Furthermore, by careful control of the depths of the etch back of each layer, as well as control of the amount of oxidation, one can insure that the oxidation of the second layer will not penetrate to the buried voids or microcracks in the first layer and also provide a final level in the slot area approximating that of the adjacent oxide to provide a high degree of planarization.

Patent Citations
Cited PatentFiling datePublication dateApplicantTitle
US4493740 *Jun 1, 1982Jan 15, 1985Matsushita Electric Industrial Company, LimitedMethod for formation of isolation oxide regions in semiconductor substrates
US4528047 *Jun 25, 1984Jul 9, 1985International Business Machines CorporationMethod for forming a void free isolation structure utilizing etch and refill techniques
US4546538 *Sep 5, 1984Oct 15, 1985Oki Electric Industry Co., Ltd.Method of manufacturing semiconductor integrated circuit devices having dielectric isolation regions
JPS56157044A * Title not available
Referenced by
Citing PatentFiling datePublication dateApplicantTitle
US4666556 *May 12, 1986May 19, 1987International Business Machines CorporationTrench sidewall isolation by polysilicon oxidation
US4714520 *Jul 25, 1985Dec 22, 1987Advanced Micro Devices, Inc.Method for filling a trench in an integrated circuit structure without producing voids
US4791073 *Nov 17, 1987Dec 13, 1988Motorola Inc.Trench isolation method for semiconductor devices
US5859469 *Jul 18, 1997Jan 12, 1999Advanced Micro Devices, Inc.Use of tungsten filled slots as ground plane in integrated circuit structure
US5861339 *Oct 27, 1995Jan 19, 1999Integrated Device Technology, Inc.Recessed isolation with double oxidation
US5912501 *Jul 18, 1997Jun 15, 1999Advanced Micro Devices, Inc.Elimination of radius of curvature effects of p-n junction avalanche breakdown using slots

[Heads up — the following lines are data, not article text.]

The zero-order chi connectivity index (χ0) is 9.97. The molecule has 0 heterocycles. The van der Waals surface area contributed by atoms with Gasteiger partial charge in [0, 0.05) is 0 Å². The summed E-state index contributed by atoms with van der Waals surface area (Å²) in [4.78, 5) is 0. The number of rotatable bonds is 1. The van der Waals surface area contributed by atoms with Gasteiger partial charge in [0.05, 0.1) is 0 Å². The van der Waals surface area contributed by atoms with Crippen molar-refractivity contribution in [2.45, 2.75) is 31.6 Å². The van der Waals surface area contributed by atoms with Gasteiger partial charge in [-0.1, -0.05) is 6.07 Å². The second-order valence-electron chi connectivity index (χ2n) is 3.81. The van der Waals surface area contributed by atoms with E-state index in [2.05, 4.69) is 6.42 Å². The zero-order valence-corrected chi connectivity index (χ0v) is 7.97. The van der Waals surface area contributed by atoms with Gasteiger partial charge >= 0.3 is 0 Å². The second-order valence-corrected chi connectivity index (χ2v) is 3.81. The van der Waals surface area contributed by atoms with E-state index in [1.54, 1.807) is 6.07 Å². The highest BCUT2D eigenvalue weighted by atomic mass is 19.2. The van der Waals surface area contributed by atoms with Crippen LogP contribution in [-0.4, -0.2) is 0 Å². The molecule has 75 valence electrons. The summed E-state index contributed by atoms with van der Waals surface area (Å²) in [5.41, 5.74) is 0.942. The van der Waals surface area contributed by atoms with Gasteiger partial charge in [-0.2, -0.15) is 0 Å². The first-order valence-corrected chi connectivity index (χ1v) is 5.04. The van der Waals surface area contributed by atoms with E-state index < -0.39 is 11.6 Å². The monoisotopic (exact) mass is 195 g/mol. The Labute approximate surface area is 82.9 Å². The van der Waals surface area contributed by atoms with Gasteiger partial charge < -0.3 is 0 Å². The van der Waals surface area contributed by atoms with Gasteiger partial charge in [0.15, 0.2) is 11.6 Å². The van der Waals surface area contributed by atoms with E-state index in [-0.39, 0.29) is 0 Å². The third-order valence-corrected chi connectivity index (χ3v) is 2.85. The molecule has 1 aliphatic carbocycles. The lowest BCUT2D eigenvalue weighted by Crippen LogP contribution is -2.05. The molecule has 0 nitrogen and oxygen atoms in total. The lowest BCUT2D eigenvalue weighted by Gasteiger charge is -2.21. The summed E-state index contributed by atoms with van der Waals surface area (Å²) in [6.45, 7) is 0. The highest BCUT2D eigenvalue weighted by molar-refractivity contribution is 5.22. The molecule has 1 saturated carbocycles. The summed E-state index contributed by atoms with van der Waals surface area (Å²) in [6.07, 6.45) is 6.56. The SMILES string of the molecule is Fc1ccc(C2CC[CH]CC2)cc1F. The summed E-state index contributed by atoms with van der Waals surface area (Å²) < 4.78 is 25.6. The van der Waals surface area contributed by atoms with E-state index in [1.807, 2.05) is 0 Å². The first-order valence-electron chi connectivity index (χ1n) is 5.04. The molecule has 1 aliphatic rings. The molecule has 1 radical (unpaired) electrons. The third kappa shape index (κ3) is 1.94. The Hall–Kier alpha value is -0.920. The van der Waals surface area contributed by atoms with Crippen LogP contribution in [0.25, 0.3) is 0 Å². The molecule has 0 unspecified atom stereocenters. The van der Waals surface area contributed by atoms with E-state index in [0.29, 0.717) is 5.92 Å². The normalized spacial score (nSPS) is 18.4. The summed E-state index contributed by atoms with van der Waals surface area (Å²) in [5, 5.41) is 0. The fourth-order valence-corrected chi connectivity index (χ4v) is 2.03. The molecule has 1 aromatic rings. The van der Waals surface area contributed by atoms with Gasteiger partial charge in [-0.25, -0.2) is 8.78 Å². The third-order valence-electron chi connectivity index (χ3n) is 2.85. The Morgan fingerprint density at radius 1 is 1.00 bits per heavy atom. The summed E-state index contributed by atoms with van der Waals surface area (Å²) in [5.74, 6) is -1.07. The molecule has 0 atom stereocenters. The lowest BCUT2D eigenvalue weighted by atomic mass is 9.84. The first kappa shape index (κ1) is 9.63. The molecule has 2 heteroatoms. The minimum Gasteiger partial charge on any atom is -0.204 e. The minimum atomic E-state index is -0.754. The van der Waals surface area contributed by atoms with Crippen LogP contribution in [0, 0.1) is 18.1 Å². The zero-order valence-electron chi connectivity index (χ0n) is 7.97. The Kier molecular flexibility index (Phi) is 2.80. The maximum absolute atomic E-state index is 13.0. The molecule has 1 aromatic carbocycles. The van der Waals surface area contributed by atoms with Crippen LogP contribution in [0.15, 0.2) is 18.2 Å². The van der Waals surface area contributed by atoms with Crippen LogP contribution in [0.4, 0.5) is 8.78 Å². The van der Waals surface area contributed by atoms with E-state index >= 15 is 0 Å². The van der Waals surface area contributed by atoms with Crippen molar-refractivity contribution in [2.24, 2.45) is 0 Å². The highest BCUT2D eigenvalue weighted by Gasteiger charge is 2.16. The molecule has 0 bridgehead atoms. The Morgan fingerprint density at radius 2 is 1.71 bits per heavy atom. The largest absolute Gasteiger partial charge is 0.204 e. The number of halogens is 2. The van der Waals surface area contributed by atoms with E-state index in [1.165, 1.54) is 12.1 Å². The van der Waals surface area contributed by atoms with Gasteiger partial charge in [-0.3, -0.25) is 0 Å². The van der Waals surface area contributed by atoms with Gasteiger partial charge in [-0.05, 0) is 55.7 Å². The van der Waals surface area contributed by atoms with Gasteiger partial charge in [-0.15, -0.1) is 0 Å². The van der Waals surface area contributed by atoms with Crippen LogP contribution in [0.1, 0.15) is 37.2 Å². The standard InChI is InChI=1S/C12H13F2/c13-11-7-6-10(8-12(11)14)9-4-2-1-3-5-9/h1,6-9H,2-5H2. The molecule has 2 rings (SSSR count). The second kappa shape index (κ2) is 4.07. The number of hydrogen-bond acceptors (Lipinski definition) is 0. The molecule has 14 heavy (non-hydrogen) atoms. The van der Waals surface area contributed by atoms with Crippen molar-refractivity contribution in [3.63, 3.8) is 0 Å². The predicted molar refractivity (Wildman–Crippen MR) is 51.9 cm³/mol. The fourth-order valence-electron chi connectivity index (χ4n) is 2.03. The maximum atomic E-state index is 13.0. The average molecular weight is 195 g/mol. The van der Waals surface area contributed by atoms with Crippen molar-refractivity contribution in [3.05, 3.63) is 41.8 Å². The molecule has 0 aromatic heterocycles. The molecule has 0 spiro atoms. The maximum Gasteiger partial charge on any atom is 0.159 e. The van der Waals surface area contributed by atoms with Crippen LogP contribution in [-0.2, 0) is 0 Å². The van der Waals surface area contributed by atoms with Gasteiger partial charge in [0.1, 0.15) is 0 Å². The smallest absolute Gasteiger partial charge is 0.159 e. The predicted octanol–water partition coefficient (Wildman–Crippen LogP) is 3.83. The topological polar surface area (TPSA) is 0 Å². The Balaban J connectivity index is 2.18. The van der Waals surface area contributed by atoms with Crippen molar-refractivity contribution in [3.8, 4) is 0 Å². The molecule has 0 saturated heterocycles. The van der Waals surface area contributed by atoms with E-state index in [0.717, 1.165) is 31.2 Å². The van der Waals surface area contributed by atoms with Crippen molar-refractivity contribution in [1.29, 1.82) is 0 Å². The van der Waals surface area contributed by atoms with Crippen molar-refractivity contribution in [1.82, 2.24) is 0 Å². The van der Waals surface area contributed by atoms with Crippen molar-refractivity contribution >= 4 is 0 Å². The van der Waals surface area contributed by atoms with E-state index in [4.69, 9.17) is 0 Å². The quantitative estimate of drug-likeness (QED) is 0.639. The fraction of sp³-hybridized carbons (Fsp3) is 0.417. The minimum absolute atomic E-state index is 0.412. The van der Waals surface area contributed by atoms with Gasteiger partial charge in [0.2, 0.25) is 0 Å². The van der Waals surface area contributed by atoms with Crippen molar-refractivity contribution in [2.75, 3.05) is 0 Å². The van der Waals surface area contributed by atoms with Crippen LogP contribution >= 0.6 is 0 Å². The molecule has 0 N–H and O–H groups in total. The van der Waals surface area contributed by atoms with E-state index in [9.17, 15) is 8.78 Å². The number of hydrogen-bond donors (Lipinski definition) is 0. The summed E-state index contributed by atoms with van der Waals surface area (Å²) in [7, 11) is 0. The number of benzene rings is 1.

US6011297 *Jul 18, 1997Jan 4, 2000Advanced Micro Devices,Inc.Use of multiple slots surrounding base region of a bipolar junction transistor to increase cumulative breakdown voltage
US6136664 *Aug 7, 1997Oct 24, 2000International Business Machines CorporationFilling of high aspect ratio trench isolation
US6420786 *Feb 2, 1996Jul 16, 2002Micron Technology, Inc.Conductive spacer in a via
US7235989 *Sep 23, 2005Jun 26, 2007Advanced Semiconductor Engineering, Inc.Electrical test device having isolation slot
DE10361697B4 *Dec 30, 2003Aug 11, 2011Infineon Technologies AG, 81669Verfahren zum Herstellen einer Grabenstruktur mit Oxidationsauskleidung, zum Herstellen einer integrierten Halbleiterschaltungsanordnung oder eines Chips, zum Herstellen eines Halbleiterbauelements sowie mit diesem Verfahren hergestellte integrierte Halbleiterschaltungsanordnung, hergestellter Chip, hergestelltes Halbleiterbauelement
EP0467190A2 *Jul 8, 1991Jan 22, 1992Applied Materials Inc.Process for depositing highly doped polysilicon layer on stepped surface of semiconductor wafer resulting in enhanced step coverage
Classifications
U.S. Classification438/432, 257/E21.572, 257/506, 257/E21.312, 257/647, 438/699, 257/E21.55
International ClassificationH01L21/762, H01L21/763, H01L21/3213
Cooperative ClassificationH01L21/32137, H01L21/763, H01L21/76235
European ClassificationH01L21/762C6A, H01L21/3213C4B2, H01L21/763
Legal Events
DateCodeEventDescription
Apr 8, 2010ASAssignment
Owner name: RPX CORPORATION,CALIFORNIA
Free format text: ASSIGNMENT OF ASSIGNORS INTEREST;ASSIGNOR:SAXON INNOVATIONS, LLC;REEL/FRAME:024202/0302
Effective date: 20100324
Dec 5, 2007ASAssignment